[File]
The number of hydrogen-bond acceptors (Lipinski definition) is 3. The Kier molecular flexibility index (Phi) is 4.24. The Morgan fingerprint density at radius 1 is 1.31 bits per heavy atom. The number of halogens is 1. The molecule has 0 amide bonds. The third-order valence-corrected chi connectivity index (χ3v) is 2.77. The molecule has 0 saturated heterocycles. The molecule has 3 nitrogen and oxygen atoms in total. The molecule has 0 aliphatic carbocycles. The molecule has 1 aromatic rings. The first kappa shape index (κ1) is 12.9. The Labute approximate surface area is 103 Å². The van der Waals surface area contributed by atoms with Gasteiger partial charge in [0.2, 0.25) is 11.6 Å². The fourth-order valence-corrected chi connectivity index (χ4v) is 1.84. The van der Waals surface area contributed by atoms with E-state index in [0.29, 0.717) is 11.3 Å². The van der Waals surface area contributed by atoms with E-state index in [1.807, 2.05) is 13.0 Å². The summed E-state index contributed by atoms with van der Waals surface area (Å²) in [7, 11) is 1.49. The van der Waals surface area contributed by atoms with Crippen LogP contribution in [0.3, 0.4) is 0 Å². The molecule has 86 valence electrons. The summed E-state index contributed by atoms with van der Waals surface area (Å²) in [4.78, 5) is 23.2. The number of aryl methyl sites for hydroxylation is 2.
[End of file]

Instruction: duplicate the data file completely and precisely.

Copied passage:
The number of hydrogen-bond acceptors (Lipinski definition) is 3. The Kier molecular flexibility index (Phi) is 4.24. The Morgan fingerprint density at radius 1 is 1.31 bits per heavy atom. The number of halogens is 1. The molecule has 0 amide bonds. The third-order valence-corrected chi connectivity index (χ3v) is 2.77. The molecule has 0 saturated heterocycles. The molecule has 3 nitrogen and oxygen atoms in total. The molecule has 0 aliphatic carbocycles. The molecule has 1 aromatic rings. The first kappa shape index (κ1) is 12.9. The Labute approximate surface area is 103 Å². The van der Waals surface area contributed by atoms with Gasteiger partial charge in [0.2, 0.25) is 11.6 Å². The fourth-order valence-corrected chi connectivity index (χ4v) is 1.84. The van der Waals surface area contributed by atoms with E-state index in [0.29, 0.717) is 11.3 Å². The van der Waals surface area contributed by atoms with E-state index in [1.807, 2.05) is 13.0 Å². The summed E-state index contributed by atoms with van der Waals surface area (Å²) in [7, 11) is 1.49. The van der Waals surface area contributed by atoms with Crippen LogP contribution in [0.3, 0.4) is 0 Å². The molecule has 86 valence electrons. The summed E-state index contributed by atoms with van der Waals surface area (Å²) in [4.78, 5) is 23.2. The number of aryl methyl sites for hydroxylation is 2.